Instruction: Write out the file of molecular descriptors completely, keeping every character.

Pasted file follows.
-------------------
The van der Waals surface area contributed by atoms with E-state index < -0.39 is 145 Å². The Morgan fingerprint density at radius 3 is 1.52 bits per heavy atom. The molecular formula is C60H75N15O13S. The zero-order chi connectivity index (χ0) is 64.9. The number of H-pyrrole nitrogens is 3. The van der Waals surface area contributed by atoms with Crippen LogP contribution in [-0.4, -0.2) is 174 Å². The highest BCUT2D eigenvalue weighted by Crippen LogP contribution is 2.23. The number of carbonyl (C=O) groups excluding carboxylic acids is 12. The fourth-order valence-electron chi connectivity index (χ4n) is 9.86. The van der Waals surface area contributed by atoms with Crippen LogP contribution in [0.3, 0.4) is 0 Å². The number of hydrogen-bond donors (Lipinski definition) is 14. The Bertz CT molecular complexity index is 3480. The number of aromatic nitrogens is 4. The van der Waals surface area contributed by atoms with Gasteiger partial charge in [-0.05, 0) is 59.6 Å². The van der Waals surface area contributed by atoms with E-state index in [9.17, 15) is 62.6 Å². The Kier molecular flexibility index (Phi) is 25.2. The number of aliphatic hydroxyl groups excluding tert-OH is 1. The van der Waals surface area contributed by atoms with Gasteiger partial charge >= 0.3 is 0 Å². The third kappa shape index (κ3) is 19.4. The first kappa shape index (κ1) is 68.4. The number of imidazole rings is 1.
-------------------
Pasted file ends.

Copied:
The van der Waals surface area contributed by atoms with E-state index < -0.39 is 145 Å². The Morgan fingerprint density at radius 3 is 1.52 bits per heavy atom. The molecular formula is C60H75N15O13S. The zero-order chi connectivity index (χ0) is 64.9. The number of H-pyrrole nitrogens is 3. The van der Waals surface area contributed by atoms with Crippen LogP contribution in [-0.4, -0.2) is 174 Å². The highest BCUT2D eigenvalue weighted by Crippen LogP contribution is 2.23. The number of carbonyl (C=O) groups excluding carboxylic acids is 12. The fourth-order valence-electron chi connectivity index (χ4n) is 9.86. The van der Waals surface area contributed by atoms with Crippen LogP contribution in [0.3, 0.4) is 0 Å². The number of hydrogen-bond donors (Lipinski definition) is 14. The Bertz CT molecular complexity index is 3480. The number of aromatic nitrogens is 4. The van der Waals surface area contributed by atoms with Gasteiger partial charge in [-0.05, 0) is 59.6 Å². The van der Waals surface area contributed by atoms with E-state index in [9.17, 15) is 62.6 Å². The Kier molecular flexibility index (Phi) is 25.2. The number of aliphatic hydroxyl groups excluding tert-OH is 1. The van der Waals surface area contributed by atoms with Gasteiger partial charge >= 0.3 is 0 Å². The third kappa shape index (κ3) is 19.4. The first kappa shape index (κ1) is 68.4. The number of imidazole rings is 1.